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Red Stripe

Edition of 100 pieces -
SKU
M4 RED STRIPE
The Pharaoh ‘Red Stripe’ features a frame in aerospace-grade titanium, inlaid with 10,000 year-old fossil Woolly Mammoth tooth.The clip is machined and blast-polished...
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$475.00  
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The Pharaoh ‘Red Stripe’ features a frame in aerospace-grade titanium, inlaid with 10,000 year-old fossil Woolly Mammoth tooth.The clip is machined and blast-polished from tempered stainless steel, with a beautiful engraving bright cut against the matte-finished background. Pharaoh money clip - inspired by the designs of ancient Egypt - draws on the elegant vessel forms of antiquity to create a simple yet striking range of possibilities, rendered in a variety of our hallmark materials and techniques. An elegant form with an enduring legacy.

Features & Specs

  • Mechanism: tension
  • Engraved serial number
Materials & Artistry
Titanium

Titanium

Titanium is a low density, strong, lustrous, corrosion-resistant (including sea water, aqua regia and chlorine) metal with a silver color.
It was discovered in Great Britain by William Gregor in 1791, and named by Martin Heinrich Klaproth for the Titans of Greek mythology

William Henry uses only aerospace-grade titanium alloy for our frames, clips, and micro-fasteners. Called 6Al/4V, it is titanium with a little aluminum and vanadium added in for additional toughness and tensile strength.

Fossil Mammoth tooth

Fossil Mammoth tooth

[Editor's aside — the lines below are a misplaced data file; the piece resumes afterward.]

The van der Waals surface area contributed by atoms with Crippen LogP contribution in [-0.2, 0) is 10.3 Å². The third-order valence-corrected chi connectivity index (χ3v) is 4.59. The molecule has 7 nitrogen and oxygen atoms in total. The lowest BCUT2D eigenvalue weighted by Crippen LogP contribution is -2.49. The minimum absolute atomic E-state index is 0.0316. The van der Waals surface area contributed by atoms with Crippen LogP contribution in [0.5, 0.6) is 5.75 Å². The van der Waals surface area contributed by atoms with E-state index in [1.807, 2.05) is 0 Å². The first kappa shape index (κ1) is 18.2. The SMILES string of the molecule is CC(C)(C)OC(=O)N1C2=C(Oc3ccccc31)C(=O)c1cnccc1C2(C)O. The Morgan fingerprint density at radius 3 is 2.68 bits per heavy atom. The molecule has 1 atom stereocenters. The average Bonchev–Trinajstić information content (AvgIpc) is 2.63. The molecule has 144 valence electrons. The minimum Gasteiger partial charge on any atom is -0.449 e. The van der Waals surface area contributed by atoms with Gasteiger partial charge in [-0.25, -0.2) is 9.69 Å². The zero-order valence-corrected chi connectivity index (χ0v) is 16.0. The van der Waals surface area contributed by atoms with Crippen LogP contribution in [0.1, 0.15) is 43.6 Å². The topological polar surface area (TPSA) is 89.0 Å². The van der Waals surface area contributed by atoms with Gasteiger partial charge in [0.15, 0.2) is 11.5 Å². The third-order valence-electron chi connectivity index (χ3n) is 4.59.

From a Woolly Mammoth that walked the Earth at least 10,000 years ago.
Modern humans coexisted with woolly mammoths during the Upper Paleolithic period when they entered Europe from Africa between 30,000 and 40,000 years ago. Prior to this, Neanderthals had coexisted with mammoths during the Middle Paleolithic and up to that time. Woolly mammoths were very important to Ice Age humans, and their survival may have depended on these animals in some areas.

The woolly mammoth is the next most depicted animal in Ice Age art after horses and bisons, and these images were produced up to 11,500 years ago. Today, more than five hundred depictions of woolly mammoths are known, in media ranging from carvings and cave paintings located in 46 caves in Russia, France and Spain, to sculptures and engravings made from different materials.

William Henry's fossil Mammoth tooth is harvested in Alaska and Siberia. It is a rare and mesmerizing material, a living testimony of the dawn of Mankind.

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